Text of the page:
Wednesday, February 28, 2007

Beware Doctrinal Purity as Adam Smith Did

P J O’Rourke’s version of Adam Smith’s Wealth Of Nations generally has had a good reception in main stream media. I haven’t got round to reading mine yet. I’m saving it for April when I am hope to be nearing the end of writing my version, which may not concur entirely with “P.J.’s”, but it has had some good reviews and if it gets people interested in finding out more, all well and good.

Over at ‘Division of Labour’, a Blog by serious economists worth reading regularly, two of them, Michael Munger and Lawrence H. White, have offered brief criticisms.

Michael Munger writes:

Just finished reading PJ O'Rourke's new book, on Adam Smith's Wealth of Nations.
A disappointment. To be fair, I am a really, really big fan of both O'Rourke and of Smith, so my hopes were perhaps unrealistically high.

But Smith is subtle, and it is hard to understand his main thesis on division of labor. PJ apparently doesn't, or at least skips over it any real discussion. He wastes chapters paraphrasing Smith's language, instead of summarizing his ideas

And Lawrence H. White adds:

“Like Mike Munger, I recently finished reading P. J. O’Rourke’s On the Wealth of Nations. And like Mike, I was disappointed. I’m teaching undergrad History of Economic Thought this semester and I was hoping the book might be worth assigning. But it’s not really suitable. The book’s strong suit is its humor, but many of the jokes will be over the head of undergrad readers, most of whom (one must assume) aren’t already familiar with the subject.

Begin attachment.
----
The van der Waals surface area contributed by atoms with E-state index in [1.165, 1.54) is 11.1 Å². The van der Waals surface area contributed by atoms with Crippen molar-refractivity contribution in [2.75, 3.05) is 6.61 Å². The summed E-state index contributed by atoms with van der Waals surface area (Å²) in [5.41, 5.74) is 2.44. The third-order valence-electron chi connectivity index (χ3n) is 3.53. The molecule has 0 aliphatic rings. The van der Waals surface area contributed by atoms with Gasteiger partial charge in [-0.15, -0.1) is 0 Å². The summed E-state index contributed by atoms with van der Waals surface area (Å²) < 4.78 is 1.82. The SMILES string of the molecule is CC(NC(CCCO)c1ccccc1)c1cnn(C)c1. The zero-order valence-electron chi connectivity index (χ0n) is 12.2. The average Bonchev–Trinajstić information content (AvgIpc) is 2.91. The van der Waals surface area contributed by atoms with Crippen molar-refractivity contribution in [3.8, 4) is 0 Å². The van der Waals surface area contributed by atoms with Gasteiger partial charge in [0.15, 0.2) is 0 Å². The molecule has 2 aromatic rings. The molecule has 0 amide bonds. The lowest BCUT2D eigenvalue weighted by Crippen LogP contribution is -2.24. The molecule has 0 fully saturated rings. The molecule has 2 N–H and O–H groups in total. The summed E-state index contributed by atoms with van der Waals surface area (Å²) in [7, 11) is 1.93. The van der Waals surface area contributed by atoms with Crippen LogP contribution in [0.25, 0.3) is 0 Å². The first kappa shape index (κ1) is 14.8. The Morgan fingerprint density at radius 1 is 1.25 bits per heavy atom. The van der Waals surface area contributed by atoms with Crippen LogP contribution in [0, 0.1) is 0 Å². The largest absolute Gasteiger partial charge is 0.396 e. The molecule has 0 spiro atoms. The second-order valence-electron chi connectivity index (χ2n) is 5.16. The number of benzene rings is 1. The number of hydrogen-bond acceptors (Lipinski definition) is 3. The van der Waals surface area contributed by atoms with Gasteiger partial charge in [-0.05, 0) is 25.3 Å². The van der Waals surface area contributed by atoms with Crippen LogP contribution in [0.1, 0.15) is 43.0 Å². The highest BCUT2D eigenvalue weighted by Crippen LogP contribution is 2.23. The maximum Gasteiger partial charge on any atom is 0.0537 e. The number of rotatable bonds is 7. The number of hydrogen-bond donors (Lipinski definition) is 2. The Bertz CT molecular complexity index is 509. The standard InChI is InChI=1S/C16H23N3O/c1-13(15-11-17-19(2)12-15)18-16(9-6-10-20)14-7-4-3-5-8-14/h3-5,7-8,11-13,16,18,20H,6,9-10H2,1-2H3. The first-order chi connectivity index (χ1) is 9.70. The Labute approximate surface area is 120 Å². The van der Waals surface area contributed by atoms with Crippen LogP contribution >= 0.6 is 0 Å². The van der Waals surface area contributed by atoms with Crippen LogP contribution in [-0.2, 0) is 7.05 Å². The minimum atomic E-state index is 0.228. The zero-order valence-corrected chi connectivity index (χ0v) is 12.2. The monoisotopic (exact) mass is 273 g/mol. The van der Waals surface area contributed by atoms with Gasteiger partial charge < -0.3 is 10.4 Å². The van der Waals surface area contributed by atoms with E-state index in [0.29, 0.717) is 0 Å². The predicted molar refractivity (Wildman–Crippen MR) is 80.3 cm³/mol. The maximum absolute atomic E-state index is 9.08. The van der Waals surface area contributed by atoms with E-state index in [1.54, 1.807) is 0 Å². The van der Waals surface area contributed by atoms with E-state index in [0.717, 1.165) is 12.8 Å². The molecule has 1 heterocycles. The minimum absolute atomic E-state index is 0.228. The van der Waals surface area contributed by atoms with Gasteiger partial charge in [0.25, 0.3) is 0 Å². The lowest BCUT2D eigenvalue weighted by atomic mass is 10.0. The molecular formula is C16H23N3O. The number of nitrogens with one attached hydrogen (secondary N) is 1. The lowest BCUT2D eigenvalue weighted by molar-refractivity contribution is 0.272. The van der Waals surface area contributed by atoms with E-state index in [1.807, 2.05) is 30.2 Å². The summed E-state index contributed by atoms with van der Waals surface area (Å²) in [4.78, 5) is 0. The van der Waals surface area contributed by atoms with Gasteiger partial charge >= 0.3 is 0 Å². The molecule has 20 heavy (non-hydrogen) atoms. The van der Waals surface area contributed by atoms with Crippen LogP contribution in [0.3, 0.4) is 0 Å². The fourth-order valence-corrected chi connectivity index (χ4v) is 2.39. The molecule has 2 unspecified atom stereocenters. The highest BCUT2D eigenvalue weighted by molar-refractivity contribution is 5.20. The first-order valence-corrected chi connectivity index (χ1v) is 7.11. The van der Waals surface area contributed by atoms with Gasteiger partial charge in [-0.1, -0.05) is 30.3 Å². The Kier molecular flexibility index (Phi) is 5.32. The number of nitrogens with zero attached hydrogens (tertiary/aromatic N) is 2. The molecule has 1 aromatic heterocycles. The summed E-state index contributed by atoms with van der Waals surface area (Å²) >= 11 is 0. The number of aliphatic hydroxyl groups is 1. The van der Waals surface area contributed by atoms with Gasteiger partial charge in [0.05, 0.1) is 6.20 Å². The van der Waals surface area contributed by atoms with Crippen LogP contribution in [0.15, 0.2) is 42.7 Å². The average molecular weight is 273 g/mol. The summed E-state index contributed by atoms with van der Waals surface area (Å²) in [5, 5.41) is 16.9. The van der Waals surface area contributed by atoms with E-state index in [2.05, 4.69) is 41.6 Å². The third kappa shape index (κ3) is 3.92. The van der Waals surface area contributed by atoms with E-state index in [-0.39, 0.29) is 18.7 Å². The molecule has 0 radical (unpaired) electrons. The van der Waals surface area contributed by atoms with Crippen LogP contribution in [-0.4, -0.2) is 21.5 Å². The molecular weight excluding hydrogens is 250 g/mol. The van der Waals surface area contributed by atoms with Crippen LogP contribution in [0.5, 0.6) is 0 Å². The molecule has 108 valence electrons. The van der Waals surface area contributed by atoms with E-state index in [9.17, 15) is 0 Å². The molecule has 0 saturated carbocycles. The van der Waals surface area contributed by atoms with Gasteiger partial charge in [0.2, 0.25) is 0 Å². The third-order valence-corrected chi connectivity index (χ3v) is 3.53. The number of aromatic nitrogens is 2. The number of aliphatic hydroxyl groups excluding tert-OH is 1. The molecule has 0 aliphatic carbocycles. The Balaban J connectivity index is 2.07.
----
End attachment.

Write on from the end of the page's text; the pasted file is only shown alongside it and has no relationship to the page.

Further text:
Even more fatally, there are too many economic and doctrine-historical errors in the book. Fixing these would not have made the book any less funny. I wish P. J. or his editor had had the good sense to hire a few economists to vet the manuscript. If they had, we wouldn’t have to wince at amateurish misstatements.”

I would have liked Michael Munger to explain a bit about O’Rourke’s misunderstanding of the significance of Smith’s ‘main thesis of the division of labour’ – it certainly is a central idea of Smith’s political economy and it is an error to which many in the profession also committed over the 19th and 20th centuries (including such as Murray Rothbard, whom I have criticized on Lost Legacy in detail).

The short examples given by Lawrence H. White of errors about monetary theory and banking were most useful, though I might have reservations about White’s unelaborated upon views that:

“In fact Smith endorsed (to my view, mistakenly) two existing limitations on competitive private banking’s notes: the outlawing of notes below a minimum denomination, and the outlawing of clauses giving the issuer an option to delay redemption.”

That would depend upon just how much disruption you are prepared to tolerate while an economy adjusted to new changes that in longer term made sense, but which in the short term caused considerable personal misery to families caught up in them. In 18th-century Scotland, there were no margins for errors, no safety nets and no relief from utter destitution when things went wrong. And when they went wrong, people died, especially children.

Smith in this, and in regard to many other doctrinally sound economic practices (even tariff reform) considered that ‘humanity required’ a more cautious approach, which, where possible, mitigated the spillovers from doctrinal purity.

[Read the contributions at: Division of Labour Blog]


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